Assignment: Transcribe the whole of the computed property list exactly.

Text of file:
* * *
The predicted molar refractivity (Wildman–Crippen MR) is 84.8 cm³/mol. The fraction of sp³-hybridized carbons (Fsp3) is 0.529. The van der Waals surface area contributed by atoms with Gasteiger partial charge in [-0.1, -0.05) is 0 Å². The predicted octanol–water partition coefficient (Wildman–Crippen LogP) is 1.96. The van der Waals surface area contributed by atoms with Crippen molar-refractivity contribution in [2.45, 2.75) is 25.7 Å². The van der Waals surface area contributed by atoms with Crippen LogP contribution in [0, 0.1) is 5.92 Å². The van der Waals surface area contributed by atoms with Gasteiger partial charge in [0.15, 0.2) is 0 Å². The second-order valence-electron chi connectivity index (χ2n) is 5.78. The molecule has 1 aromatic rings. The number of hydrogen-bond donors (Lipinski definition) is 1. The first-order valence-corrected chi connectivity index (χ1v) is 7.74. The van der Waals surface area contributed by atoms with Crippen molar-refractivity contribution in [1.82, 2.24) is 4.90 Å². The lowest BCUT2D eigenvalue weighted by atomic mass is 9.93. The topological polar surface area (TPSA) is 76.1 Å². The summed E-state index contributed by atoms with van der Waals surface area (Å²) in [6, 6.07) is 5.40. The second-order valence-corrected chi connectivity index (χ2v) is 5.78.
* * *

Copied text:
The predicted molar refractivity (Wildman–Crippen MR) is 84.8 cm³/mol. The fraction of sp³-hybridized carbons (Fsp3) is 0.529. The van der Waals surface area contributed by atoms with Gasteiger partial charge in [-0.1, -0.05) is 0 Å². The predicted octanol–water partition coefficient (Wildman–Crippen LogP) is 1.96. The van der Waals surface area contributed by atoms with Crippen molar-refractivity contribution in [2.45, 2.75) is 25.7 Å². The van der Waals surface area contributed by atoms with Crippen LogP contribution in [0, 0.1) is 5.92 Å². The van der Waals surface area contributed by atoms with Gasteiger partial charge in [0.15, 0.2) is 0 Å². The second-order valence-electron chi connectivity index (χ2n) is 5.78. The molecule has 1 aromatic rings. The number of hydrogen-bond donors (Lipinski definition) is 1. The first-order valence-corrected chi connectivity index (χ1v) is 7.74. The van der Waals surface area contributed by atoms with Crippen molar-refractivity contribution in [1.82, 2.24) is 4.90 Å². The lowest BCUT2D eigenvalue weighted by atomic mass is 9.93. The topological polar surface area (TPSA) is 76.1 Å². The summed E-state index contributed by atoms with van der Waals surface area (Å²) in [6, 6.07) is 5.40. The second-order valence-corrected chi connectivity index (χ2v) is 5.78.